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19 SEPTEMBER 2014

Human Flesh Search (HFS)

"This article studies an interesting Internet phenomenon known as Human Flesh Search which illustrates the far-reaching impacts of the Internet that is less documented. Due to its huge threat on individual privacy, human flesh search has introduced huge controversy and invited heated debate in China. This paper reviews its growth, explores the impetuses, identifies the distinctions from the alternative search engines, and summarizes the benefits and drawbacks. Furthermore, the paper develops a systematic review of the prior literature in human flesh search by surveying major sources such as academic journals, national and international conferences, and public and private databases. Finally, the paper identifies five research gaps in the literature and offers an initial interpretation and analysis of these remaining research issues. Human flesh search is still growing and the current study helps the computing field learn the past and present of this emerging phenomenon and properly manage its future development."

(Rui Chen and Sushil Sharma, 2011)

Rui Chen and Sushil Sharma (2011). Journal of Information Privacy and Security, Volume 7, Issue 1, 2011, pages 50-71.

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20012011abuse • alternative search engines • breaching anonymity • breaching confidentiality • broadcasting personally identifiable information • committing an offense • controversycrowdsourcingcultural codescultural normscyber vigilantismcyberbullying • cyberposse • cyberpsychologydeath threats • denial-of-service attack • digilantism • distributed researching • DoS attack • doxing • doxxing • emerging phenomenon • etiquette • exposing corruption • exposing fraud • falsehoodgossipharassment • HFSE • Human Flesh Search (HFS) • human flesh search engine • identifying people • illegal access • individual privacy • information about specific individuals • information about specific organisations • information accuracy • information privacyinformation reliabilityinformation sharing • Internet phenomenon • Internet-based practice • massive human collaboration • monitoring • netizen • normsonline activismpanopticonpeople-powered searchPeoples Republic of Chinapublic humiliationpublic shamingpunishment • research gaps • research issues • revealing classified informationrevealing private informationRui Chensearch engines • social breach online • social controlsocial normssurveillanceSushil Sharmasystematic review • unofficial information • vigilante reactions • vigilantismviolation • vitrio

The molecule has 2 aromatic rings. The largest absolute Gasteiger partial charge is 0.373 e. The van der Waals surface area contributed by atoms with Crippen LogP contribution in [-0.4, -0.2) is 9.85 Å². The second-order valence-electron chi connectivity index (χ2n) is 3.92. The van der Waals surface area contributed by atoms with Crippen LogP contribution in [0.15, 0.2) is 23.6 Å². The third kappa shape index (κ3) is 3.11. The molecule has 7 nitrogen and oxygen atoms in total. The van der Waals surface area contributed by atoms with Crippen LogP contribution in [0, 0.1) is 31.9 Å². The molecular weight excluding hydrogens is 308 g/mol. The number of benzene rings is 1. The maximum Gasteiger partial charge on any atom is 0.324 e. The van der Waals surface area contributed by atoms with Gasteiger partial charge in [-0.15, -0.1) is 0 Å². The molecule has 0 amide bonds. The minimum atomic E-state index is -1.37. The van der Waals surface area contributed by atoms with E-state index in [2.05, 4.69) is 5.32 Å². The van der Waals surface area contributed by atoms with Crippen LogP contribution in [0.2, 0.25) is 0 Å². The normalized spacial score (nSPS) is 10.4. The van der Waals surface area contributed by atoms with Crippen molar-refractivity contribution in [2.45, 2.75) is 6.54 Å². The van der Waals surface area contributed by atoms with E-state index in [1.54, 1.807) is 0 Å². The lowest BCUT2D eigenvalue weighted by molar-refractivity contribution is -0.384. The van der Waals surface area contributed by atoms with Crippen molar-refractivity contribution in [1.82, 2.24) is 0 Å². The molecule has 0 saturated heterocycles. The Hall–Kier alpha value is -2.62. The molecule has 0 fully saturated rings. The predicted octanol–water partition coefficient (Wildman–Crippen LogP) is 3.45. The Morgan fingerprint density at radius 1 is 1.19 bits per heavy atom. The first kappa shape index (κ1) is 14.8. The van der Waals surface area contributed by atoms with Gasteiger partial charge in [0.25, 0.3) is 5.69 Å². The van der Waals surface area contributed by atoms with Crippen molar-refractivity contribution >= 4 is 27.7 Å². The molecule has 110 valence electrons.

CONTRIBUTOR

Simon Perkins
05 JULY 2014

A Feminist Analysis of the Dove Campaign for Real Beauty

Abstract: "Drawing from several areas of research, this thesis explores the ways in which Dove's Campaign for Real Beauty appropriates feminist themes to sell beauty products, to the detriment of female consumers. Advertising and marketing have long held the power to create, shape, and reinforce cultural norms, and for years, advertisers have been able to propagate and strengthen gender stereotypes. Though there has been a push since the late 1990s to stem the flow of sexist and potentially dangerous advertising messages about women's bodies, ads still disseminate harmful messages that contribute to the further sexualization and oppression of women in the United States. Dove is just one of the many female–targeted brands that claim to hold progressive, woman–positive ideals, while still selling products intended to make women more beautiful–supposedly the ultimate goal for any modern female. While the campaign professes a desire to increase confidence and self–esteem for women and girls around the globe, it promotes a post–feminist, consumerist agenda that actually reinforces what Naomi Wolf titled 'the beauty myth'. Linguistic and visual analyses of Dove's print and viral marketing tactics within the contexts of advertising, feminism, and consumer culture reveal that instead of 'redefining' beauty, the Dove campaign is, in actuality, reinforcing decades–old ideology about women's appearance and status in society."

(Caitlin McCleary, 2014)

McCleary, Caitlin M., "A Not–So–Beautiful Campaign: A Feminist Analysis of the Dove Campaign for Real Beauty" (2014). University of Tennessee Honors Thesis Projects. http://trace.tennessee.edu/utk_chanhonoproj/1691